Republicans eye Dundalk for gains in representation

DUNDALK, Md - The count finally stopped at 29.

Political observers weren’t surprised.

Twenty-nine is the number of candidates that have filed with the Maryland Board of Elections to represent Dundalk in both the Baltimore County Council and the Maryland General Assembly.

It’s the most candidates of any representative district in Baltimore County.

The race is also catching the eye of the Maryland Republican Party, which is eyeing the community as a way to gain more representation in public office. 

“The race in Dundalk hasn’t gone unnoticed,” said Del. Steve Schuh, head of the Anne Arundel County Delegation, “While traditionally democratic, many residents here hold strong Republican values.”

Dundalk is represented in the county council as district 7. In the general assembly,  the community is represented as district 6. 

That includes one senator and three delegate positions.

John Bullock, a political science professor at Towson University, said one reason the race is so popular is because of the number of current officials not seeking re-election.

“When there’s an opening, people are going to run,” he said.

Last year, Baltimore County Councilman John Olszewski Sr. said he would not run again. That was followed by announcements by Sen. Norman Stone and Del. Joseph “Sonny” Minnick, who said they planned to retire this year.

Del. John Olszewski Jr. also said he would vacate his position to run for state senator, leaving Del. Mike Weir as the only candidate seeking re-election.

“Ideally that leaves three seats in the general assembly and one in the county council,” Bullock said. “That fact they are all open all at once, makes it even more rare.”

It’s also enticing.

This year's group of candidates includes a variety of first-timers to longtime leaders looking for another chance to lead.

For more on getting another second chance in politics, check out our related story, Maryland Politicians Seek Second Chance .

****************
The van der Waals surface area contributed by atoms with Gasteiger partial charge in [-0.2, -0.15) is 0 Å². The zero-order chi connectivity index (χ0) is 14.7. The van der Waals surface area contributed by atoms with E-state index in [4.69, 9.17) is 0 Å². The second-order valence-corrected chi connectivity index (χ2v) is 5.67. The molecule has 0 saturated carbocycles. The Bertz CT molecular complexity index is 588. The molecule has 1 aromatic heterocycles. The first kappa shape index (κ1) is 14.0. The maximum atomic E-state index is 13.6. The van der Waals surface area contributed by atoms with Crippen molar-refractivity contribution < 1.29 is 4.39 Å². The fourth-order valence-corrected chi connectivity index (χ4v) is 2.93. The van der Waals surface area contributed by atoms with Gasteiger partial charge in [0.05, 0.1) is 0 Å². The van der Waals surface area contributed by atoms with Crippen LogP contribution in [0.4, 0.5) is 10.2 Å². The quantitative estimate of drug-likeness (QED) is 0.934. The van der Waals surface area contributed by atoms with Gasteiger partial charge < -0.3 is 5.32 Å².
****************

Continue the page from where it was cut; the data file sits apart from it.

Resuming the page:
Schuh said the Republican party is looking to gain influence in all elections, ranging from court clerks and up. 

The party’s goal is to pick up at least fives seats in both houses. To do that successfully, strategists have identified  races that could help with their projection.

Republicans are challenging 86 different races with candidates throughout the state, more than they’ve ever done before.

That includes Dundalk.

Parts of the state not included are Baltimore City and portions of Montgomery and Prince George’s Counties.

“Some of those races are just out of our reach,” Schuh said.

Schuh said the key to winning more Republican seats in district 6 is ensuring voters know the Republicans they’re voting for.

“One thing about Dundalk is the voters care more about the person they elect, than voting upon party lines,” he said. “While many might be historically Democrat, theirs views might not align with that candidate.”

Eleven candidates from the Republican party will be on the ballot on June 24. 

Todd Crandell, Republican candidate for the county council seat, is running unopposed.

Crandell said he is working close with Republicans in developing resources to help promote his campaign.

“We’re working together to boost our presence here,” he said.

Bullock said Republicans stand a good chance of gaining seats in Dundalk as long as candidates are well advertised.

Right now he doesn't see many front-runners. 

“That does not include the senator race,” he said. “When Olszewski announced he was running, it pretty much stopped others from filing-- he’s the clear favorite.”

Bullock added that there is a decent chance Weir could be ousted, allowing three new delegates to take over next year.

“Again it comes down to visibility,” he said. “People who traditionally vote for the same candidates year after year, might be shocked when they go to vote and don't see certain names on the ballot.”

Stone is one of the longest serving legislators, serving 50 years in the general assembly. Minnick and Weir have both served multiple terms dating back to the 1980s.

The numerous openings have prompted newer candidates like Eric Washington to enter the race in the hopes of making a difference in the Dundalk community.

“I know it’s crowded, but in a way I expected it to be,” he said. “As long as I get my name out there and work hard in addressing our community's issues, I know I can make a difference.”

Washington said he’s already been hard at work, going to community association meetings, raising funds and door knocking.

He was inspired to run because of his role in education and his family.

“They’ve been the most supportive in helping me out,” he said. “A great support system is needed if you’re running any campaign.”

Many Dundalk residents are encouraged for a change in potential leadership, expressing their need for candidates that will make more of an attempt to get out into the community.

 “I need to see leaders that are there to make our community stronger like it used to be,"  said  Angel Ball, a lifelong Dundalk resident.

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